Arlington Stadium

arlington
Frank Albanese.  From Frank’s Ballpark Page.  Used by permission.

Arlington Stadium, Arlington, TX

Number of Games:  1
First and Last Game:  August 4, 1992 (A’s 9, Rangers 0)

Arlington Stadium was demolished in 1994.

Arlington Stadium was the one big-city stop for Dad and I on my way to start teaching in rural Louisiana.  We had about a week to get from Denver to Baton Rouge, so Dad and I made a few rules for the trip.

Rule 1:  Avoid the interstate at all costs.  When possible, we would even take roads that were not on our map.  For instance, if there was one town in eastern Colorado or western Kansas, and another town 12-20 miles away, and no road between them on our map, we knew–just knew–that if we went to the first town and drove out of it in the direction of the second, we would be on a county road between them.  And we often were.  That is an incredibly fun way to travel.

Rule 2:  We would choose destinations based on the names of towns we liked.  Our first destination was Punkin Center, Colorado.  It ain’t much–just a couple of buildings–but I’ve been there, and you haven’t.  Then we headed down through southeastern Colorado, through some alienatingly flat (but still somehow beautiful) grasslands in southwestern Kansas, on our way to the place we both wanted to spend the night–Hooker, Oklahoma.  How could Dad and I travel across the country without visiting a Hooker?  We made it there about sunset and looked for a hotel, but the one we found, to be honest, looked like a small-h hooker motel, so we retreated to Kansas for the night.  We did pass Hooker High School, however, which boasted Hooker Pride.  The Oklahoma Panhandle…well, it once was no-man’s-land, belonging not to the Native Americans, European Americans or the Mexicans, but to nobody.  I now know why.  Nobody wanted it.  It’s flat, boring, bleak, and depressing.  Hooker is 15 miles from Guymon, Oklahoma, and from Hooker, you could not only see Guymon, but you could see where the dead-straight road you were on cut through Guymon.  Very, very dull, bleak, and hot.  But I’ve been there, and for that alone, it’s worth going.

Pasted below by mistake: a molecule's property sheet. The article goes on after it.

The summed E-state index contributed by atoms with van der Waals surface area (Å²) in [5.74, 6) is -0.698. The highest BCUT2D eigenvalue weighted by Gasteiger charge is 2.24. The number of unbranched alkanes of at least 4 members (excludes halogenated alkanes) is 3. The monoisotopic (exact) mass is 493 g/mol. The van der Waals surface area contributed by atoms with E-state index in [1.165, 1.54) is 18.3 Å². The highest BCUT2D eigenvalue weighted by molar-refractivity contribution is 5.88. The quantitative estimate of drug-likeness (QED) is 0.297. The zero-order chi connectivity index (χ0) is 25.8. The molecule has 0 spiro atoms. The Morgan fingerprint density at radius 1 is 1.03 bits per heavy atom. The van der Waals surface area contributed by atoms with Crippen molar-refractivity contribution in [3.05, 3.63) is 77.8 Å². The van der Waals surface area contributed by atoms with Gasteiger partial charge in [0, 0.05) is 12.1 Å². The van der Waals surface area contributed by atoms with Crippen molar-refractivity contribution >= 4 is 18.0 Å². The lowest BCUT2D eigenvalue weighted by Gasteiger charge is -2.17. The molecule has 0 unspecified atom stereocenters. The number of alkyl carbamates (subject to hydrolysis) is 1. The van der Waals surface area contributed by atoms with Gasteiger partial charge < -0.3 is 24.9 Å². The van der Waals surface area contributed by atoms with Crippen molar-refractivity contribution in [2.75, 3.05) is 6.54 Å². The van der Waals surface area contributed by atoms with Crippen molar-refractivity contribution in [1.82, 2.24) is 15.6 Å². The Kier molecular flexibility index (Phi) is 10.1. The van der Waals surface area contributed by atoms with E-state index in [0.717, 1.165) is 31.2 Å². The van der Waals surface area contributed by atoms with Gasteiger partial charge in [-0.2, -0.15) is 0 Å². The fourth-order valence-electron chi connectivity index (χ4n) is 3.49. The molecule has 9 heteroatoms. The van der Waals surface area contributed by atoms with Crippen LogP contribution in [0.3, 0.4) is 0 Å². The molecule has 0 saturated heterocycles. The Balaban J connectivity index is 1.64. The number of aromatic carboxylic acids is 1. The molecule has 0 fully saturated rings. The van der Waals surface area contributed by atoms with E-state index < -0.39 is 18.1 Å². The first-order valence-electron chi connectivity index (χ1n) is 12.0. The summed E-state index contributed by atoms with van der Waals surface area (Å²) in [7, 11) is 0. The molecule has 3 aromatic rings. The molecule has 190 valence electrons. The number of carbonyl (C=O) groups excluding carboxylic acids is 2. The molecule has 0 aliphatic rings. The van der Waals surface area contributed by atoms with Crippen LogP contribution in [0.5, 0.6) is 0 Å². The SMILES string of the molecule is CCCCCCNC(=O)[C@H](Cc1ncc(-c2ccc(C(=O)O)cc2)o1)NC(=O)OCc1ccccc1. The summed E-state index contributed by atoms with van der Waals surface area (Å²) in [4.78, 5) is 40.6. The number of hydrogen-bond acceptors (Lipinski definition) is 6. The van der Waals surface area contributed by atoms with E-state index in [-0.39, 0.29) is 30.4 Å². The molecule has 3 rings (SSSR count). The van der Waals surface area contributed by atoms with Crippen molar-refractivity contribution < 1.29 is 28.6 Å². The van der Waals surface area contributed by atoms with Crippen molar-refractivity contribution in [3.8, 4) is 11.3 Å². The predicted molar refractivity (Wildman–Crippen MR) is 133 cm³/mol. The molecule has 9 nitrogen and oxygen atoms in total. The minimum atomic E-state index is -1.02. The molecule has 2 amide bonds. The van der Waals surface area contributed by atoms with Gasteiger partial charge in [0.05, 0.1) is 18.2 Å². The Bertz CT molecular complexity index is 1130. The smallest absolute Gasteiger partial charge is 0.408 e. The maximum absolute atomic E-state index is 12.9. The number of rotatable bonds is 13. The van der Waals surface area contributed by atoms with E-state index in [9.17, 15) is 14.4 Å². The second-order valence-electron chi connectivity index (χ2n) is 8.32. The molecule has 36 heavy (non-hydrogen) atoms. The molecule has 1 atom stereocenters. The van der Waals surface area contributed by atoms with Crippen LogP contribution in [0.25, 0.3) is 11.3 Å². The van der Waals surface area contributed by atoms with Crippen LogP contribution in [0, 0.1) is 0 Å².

Rule 3:  Avoid Texas if we could.  I was raised in an exceedingly tolerant and loving household, where we were taught to be kind and respectful to everyone regardless of race, nationality, gender, creed, or sexual orientation.  The only real exception to this rule was Texans.  Don’t get me wrong, some of our best friends are Texans, and we certainly wish them well.  But I think Dad saw a few too many wads of used chew on otherwise white ski slopes (I once even heard a few folks shouting “yee-haw” on the chair lift) to extend his tolerance to Texans.  But when I suggested we do a little father-son bonding at a major-league baseball game, A’s versus Rangers, he decided to set foot in Texas to bond with me.  That was quite a sacrifice, Dad, and I thank you for it.

There was nothing terribly wrong with the stadium, although it had more a minor-league feel than anything else.  Dad and I sat down the right-field line and watched Ranger pitching absolutely make a mockery of the game.  But we focused our binoculars on Rickey Henderson’s stance, marveled at how patriotic the Texas folk were (everyone boisterously singing the national anthem), and talked about whatever we thought about, since the game was so bad it wasn’t a distraction.  You know–we bonded.  You don’t need a Hooker for that.

BASEBALL STUFF I’VE SEEN HERE:

Jose Canseco walked 5 times in 5 plate appearances.  The next day, he walked in his first 2 plate appearances, which set a major league record for consecutive walks by a batter–seven.

Terry Steinbach comes to the plate with the bases loaded in each of his first three at-bats.

Dave Stewart and a reliever combine for a 4-hit shutout.

(Originally written August 2001.)

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